For most people, a visit to the dental clinic in school invokes memories of bleeding gums, horrifying drills and pliers, and psychological if not physical pain. Many would grimace at the sheer sight of the fierce and intimidating dental nurse.
Dr Wong Keng Mun, Managing Director of T32 Dental Centre Pte Ltd, felt the same way about dentistry. He says, “I went through primary school in Singapore. Every time I went to see the dental nurse, I got this fear. The trauma was huge.”
The way of running our business must be patient-centric; we must not forget our core value.
Dr Wong Keng Mun, Managing Director of T32 Dental Centre
Quite the contrary, Dr Wong is down-to-earth, amicable and straightforward. He is far from the image of a scary dentist.
Dr Wong, who possesses a Bachelor of Dental Surgery (BDS) degree from National University of Singapore, as well as a Master’s degree (MSD) and a Certificate in Prosthodontics from the University of Washington, hopes to tweak the system to improve customer experience and change the way people perceive dentistry.
“If you visit T32 Dental Centre, you’ll notice that there isn’t any picture of bleeding gums. We want to reduce that moment of fear to the minimum,” he says.
Indeed, walking into T32 Dental Centre at Camden Medical Centre is akin to entering a posh and contemporary office. One finds one’s fear and anxiety assuaged by the sight of comfort and luxury.
Dr Wong is not just a gentle dentist; he is also a keen educator. In 2005, Mr Wong established the T32 Institute for Advanced Continuing Education (ACE). It is now known as the T32 Dental Academy.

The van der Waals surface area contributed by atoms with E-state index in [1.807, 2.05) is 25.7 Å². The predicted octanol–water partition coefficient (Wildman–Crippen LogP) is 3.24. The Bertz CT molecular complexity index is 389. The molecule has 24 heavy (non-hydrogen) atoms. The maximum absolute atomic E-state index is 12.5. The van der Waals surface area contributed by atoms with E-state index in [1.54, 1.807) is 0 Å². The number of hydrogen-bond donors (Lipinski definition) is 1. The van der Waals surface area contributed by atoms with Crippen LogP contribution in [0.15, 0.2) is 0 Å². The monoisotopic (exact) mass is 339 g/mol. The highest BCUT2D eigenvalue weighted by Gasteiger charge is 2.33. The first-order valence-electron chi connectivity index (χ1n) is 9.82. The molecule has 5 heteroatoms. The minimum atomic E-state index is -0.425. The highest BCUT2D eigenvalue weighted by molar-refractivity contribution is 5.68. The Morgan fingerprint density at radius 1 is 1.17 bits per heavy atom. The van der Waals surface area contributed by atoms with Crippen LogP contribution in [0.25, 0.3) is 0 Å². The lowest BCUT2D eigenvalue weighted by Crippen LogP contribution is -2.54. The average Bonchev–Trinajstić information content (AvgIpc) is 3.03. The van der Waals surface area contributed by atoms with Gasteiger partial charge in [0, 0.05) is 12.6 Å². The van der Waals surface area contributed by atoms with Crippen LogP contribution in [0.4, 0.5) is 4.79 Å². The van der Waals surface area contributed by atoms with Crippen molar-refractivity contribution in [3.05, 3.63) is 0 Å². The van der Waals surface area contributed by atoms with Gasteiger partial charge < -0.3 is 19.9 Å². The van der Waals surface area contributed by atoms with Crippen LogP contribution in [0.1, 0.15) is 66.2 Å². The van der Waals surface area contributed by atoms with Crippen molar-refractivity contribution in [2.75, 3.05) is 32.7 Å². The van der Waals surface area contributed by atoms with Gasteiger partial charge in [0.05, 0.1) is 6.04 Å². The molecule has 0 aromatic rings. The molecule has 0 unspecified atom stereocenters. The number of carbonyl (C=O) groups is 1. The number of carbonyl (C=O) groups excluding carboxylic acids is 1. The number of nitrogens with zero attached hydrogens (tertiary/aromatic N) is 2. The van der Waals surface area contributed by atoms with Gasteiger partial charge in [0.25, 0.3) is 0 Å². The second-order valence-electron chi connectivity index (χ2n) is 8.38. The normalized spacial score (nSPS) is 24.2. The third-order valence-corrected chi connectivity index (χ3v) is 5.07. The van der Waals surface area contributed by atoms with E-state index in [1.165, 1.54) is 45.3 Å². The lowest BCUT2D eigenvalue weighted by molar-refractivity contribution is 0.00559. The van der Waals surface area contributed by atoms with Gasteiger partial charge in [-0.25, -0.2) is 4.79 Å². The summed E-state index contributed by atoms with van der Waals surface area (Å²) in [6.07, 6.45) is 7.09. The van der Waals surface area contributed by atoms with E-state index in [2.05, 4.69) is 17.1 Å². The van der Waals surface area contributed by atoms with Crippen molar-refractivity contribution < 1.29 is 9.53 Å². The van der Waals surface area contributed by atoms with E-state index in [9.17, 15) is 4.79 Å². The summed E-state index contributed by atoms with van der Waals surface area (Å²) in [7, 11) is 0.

“I started T32 Dental Academy as I felt that it is important to educate the public about dentistry. Basically, we educate consumers and empower them to make a well-informed choice on dental treatments. Dental services such as implantation can cost up to $5,000, which is not a small sum,” explains Dr Wong.
In 2007, T32 Dental Centre was founded to extend comprehensive dental care to Singapore and the wider region.
In 2013, foreseeing the demand for dental implants, Dr Wong set up T32 Implant Centre – South East Asia’s first implant centre that utilises the Eden Objet 3D Printing System and the Zirkonzahn CAD/CAM System 5-Tec for dental implant treatments.
From a humble practice in Paragon with merely five staff members who only do dental implants, T32 has grown into a sophisticated team with over eighty staff. Besides the main centre at Camden Medical Centre, T32 also subsequently established five other branches across Singapore.
T32 also has an overseas presence. It engages in joint-venture partnerships with acclaimed dental centres in the region, such as Branemark Osseointegration Centre in Hong Kong and many others in the Philippines and Vietnam.
According to Dr Wong, having a good attitude towards patients is key to being a good dentist. The main objective must be getting patients better; if the main objective is the transaction, it becomes a problem, he says.
“I can train the skill of a dentist, but not the attitude. That is why when I interview dentists, I look at their attitude,” he continues. “I am not asking everybody to do charity, but I think patients should come first, before [money].”
To date, T32 in Singapore has a revenue of almost $12 million and a profit margin of around 10%, according to Dr Wong.
Why the name T32?
T stands for teeth. We have 32 teeth in an adult, thus the name – T32. We did not want the traditional way of branding, like calling it “Dr Wong Keng Mun Dental”. As [dentistry] is evolving into a lifestyle choice, I thought it was better to create a fun and creative brand.